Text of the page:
Troublemakers : Catherine Barter

TroublemakersTroublemakers by Catherine Barter

My rating: 4 of 5 stars

It’s taken me a while to figure out how to write this review. I loved Troublemakers but I didn’t know how to write about it. It’s a curious thing, sort of not quite what I expected it to be and somehow more than that. It’s a big book. It’s thick and edible and layered with a thousand different notes, and all of them hook into you and don’t let you go. I loved it. I don’t know how to write about it, so maybe I’ll try and give you something different than my normal reviews.

But let’s begin with the blurb. Alena lives with her half-brother, Danny, and his boyfriend, in the east end of London. She has never known her mother who died when she was a baby. Danny and Nick are her family. Danny, though, has taken a job with a local politician who’s aiming to be London Mayor; somebody is terrorising the local area by leaving bombs in supermarkets, and Alena’s suddenly desperate to know more about her past. Her family.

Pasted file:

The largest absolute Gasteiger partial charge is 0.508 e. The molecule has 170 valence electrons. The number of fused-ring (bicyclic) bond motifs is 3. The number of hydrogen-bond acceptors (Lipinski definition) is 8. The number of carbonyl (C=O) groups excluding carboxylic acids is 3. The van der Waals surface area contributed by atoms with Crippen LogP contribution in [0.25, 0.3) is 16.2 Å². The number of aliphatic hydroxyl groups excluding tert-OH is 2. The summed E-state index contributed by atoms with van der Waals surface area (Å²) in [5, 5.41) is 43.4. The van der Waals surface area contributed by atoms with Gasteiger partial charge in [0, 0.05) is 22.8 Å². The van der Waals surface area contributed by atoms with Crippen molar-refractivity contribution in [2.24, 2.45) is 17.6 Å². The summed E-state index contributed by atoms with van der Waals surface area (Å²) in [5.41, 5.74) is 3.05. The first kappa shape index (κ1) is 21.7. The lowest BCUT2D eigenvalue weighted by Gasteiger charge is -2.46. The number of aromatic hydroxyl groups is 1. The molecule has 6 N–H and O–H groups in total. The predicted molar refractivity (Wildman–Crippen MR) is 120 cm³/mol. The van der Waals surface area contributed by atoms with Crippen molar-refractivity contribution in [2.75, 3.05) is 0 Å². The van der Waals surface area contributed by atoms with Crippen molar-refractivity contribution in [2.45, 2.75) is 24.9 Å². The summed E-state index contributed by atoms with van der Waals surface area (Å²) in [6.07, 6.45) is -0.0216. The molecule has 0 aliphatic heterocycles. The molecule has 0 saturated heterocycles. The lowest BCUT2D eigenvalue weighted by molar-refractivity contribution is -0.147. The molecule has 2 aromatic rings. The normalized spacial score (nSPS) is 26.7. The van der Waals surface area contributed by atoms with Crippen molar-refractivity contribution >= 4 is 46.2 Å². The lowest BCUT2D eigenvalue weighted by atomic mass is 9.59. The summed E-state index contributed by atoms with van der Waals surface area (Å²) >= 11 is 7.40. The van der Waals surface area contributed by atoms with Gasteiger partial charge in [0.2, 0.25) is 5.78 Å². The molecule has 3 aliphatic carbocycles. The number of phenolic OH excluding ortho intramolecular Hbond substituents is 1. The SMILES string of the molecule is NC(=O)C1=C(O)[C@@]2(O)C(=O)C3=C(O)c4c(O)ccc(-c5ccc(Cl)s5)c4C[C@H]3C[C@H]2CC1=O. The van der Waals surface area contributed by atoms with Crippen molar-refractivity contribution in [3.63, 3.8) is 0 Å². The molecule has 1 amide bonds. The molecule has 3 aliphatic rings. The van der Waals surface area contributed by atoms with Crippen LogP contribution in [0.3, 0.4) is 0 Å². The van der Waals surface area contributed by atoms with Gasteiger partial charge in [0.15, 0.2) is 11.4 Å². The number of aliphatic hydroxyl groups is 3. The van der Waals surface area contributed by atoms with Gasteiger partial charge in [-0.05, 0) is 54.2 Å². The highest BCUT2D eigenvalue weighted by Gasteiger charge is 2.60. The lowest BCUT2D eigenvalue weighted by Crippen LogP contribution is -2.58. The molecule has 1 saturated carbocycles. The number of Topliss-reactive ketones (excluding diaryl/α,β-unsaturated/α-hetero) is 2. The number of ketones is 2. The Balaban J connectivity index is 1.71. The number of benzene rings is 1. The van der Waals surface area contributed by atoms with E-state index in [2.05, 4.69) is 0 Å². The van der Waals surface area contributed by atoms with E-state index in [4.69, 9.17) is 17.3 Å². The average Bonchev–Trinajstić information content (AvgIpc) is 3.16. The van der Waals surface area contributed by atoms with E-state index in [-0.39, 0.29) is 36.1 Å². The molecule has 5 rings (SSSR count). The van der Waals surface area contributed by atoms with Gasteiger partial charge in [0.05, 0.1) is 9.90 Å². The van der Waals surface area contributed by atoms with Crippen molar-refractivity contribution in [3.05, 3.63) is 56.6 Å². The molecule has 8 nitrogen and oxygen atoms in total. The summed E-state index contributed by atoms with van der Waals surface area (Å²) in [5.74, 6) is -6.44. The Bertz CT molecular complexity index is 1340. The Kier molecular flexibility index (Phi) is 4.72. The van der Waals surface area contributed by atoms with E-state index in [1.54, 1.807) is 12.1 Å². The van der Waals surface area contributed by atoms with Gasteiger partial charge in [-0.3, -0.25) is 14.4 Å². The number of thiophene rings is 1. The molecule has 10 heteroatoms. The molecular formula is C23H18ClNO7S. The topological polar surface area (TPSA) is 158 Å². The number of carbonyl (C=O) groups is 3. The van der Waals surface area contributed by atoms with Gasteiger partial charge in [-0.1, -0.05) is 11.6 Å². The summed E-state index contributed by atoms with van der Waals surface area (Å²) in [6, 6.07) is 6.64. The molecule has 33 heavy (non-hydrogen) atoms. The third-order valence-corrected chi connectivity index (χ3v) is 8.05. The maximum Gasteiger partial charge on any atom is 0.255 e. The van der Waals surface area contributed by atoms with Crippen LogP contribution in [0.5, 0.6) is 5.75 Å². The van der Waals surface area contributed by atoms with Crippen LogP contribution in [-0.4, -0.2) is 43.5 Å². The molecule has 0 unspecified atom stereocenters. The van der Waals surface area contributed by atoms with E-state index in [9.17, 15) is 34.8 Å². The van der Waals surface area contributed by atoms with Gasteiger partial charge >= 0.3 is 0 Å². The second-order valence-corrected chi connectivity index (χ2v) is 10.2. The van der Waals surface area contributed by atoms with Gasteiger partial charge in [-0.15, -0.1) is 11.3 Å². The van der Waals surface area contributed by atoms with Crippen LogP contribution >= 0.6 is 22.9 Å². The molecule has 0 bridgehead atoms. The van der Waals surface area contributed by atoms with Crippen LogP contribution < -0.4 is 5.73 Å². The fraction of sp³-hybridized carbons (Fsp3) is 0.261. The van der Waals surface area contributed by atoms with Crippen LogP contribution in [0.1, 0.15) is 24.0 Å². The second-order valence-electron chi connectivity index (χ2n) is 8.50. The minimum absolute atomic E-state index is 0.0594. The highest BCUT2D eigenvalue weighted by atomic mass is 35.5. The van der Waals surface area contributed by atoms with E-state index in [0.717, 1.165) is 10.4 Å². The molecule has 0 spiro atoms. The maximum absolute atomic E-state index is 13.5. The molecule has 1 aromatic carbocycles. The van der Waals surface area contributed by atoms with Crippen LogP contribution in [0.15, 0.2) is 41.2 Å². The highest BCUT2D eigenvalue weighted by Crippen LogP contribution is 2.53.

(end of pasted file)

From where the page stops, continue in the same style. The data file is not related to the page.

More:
This is a coming of age story, and it’s a yell into the world, that moment when you walk to the edge of the beach, dip your toes in the sea and yell out into the blue beyond that you are here that you matter that you exist. Troublemakers is an affirmation; a defiance, but it’s also somehow more than that. It’s like Sunday Lunch with the people you love, those lunches where you know everything almost a moment before it happens because you know these people. It’s about family, forgiveness, foolishness, love. The shape of people. The mistakes of people. The love. The cup of tea, the feet up on the sofa, the recognition of what makes you you. It’s a little bit Jenny Downham, a little bit Annabel Pitcher, but it’s very much itself. It’s feelings, and fear and friendships. Coffee. Hope. Hate. Joy.

I still don’t know how to write about this book, but oh I know how to write about what it made me feel.

My thanks to Andersen for a review copy.

View all my reviews

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One thought on “Troublemakers : Catherine Barter

  1. Pingback: Things A Bright Girl Can Do : Sally Nicholls | Did you ever stop to think and forget to start again?

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